A financial audit of Jerusalem Township for 2008, issued by the state auditor’s office last month, showed the township’s budget was shrinking due to a poor economy.
“The challenge for all townships is to provide quality services to the public while staying within the restrictions imposed by limited, and in some cases shrinking, funding,” states the audit. The township relies heavily on local taxes and has very little industry to support the tax base.
In 2008, the total cost of services, which included public safety, public works, health, conservation-recreation, and capital outlay, was $965,973, compared to $841,757 in 2007.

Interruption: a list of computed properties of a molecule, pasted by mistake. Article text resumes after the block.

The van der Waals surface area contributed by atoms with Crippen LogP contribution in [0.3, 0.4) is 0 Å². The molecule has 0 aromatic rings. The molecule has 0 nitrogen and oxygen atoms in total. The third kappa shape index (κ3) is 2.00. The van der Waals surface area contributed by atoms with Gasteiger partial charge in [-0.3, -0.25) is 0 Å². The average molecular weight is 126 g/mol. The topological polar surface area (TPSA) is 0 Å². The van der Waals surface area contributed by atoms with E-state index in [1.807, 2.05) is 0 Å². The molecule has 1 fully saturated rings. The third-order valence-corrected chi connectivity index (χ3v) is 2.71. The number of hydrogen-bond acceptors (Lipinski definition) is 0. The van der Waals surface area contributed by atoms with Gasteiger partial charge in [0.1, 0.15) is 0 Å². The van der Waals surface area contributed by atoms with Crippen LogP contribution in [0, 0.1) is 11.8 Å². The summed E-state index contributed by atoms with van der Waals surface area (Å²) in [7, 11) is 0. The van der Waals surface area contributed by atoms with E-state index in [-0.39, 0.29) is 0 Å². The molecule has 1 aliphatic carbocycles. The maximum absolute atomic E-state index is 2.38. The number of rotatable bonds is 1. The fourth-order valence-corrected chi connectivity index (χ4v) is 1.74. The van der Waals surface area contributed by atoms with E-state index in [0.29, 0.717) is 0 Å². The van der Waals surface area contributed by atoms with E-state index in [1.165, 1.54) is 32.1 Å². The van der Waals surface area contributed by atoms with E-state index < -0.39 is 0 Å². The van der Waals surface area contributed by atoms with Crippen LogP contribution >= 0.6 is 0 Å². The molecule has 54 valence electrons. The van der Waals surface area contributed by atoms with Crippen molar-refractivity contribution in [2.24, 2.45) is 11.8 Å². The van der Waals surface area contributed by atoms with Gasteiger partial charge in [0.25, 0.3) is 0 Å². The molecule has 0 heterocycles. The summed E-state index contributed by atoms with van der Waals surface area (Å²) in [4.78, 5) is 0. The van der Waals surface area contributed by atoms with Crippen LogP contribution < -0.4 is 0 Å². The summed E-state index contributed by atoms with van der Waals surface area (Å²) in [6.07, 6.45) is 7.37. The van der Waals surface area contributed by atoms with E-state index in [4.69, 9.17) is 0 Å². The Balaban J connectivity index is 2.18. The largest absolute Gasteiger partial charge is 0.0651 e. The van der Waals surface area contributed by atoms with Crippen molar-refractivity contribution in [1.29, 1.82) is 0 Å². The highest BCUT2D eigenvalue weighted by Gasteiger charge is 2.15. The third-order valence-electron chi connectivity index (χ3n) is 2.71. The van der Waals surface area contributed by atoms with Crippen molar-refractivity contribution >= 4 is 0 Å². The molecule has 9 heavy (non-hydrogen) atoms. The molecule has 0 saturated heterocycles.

The township’s general receipts, which are primarily property taxes, represent 47 percent of the total cash received for governmental activities during the year. Property tax receipts for 2008 changed very little compared to 2007 because development within the township has slowed as the result of the majority of the township being located in a flood plain.
Federal regulations, new housing starts as well as home improvements and additions in the flood plain area have been drastically curtailed due to economic conditions, states the audit.
“The dependence upon property tax receipts is apparent as $436,441 of governmental activities is supported through these general receipts,” states the audit.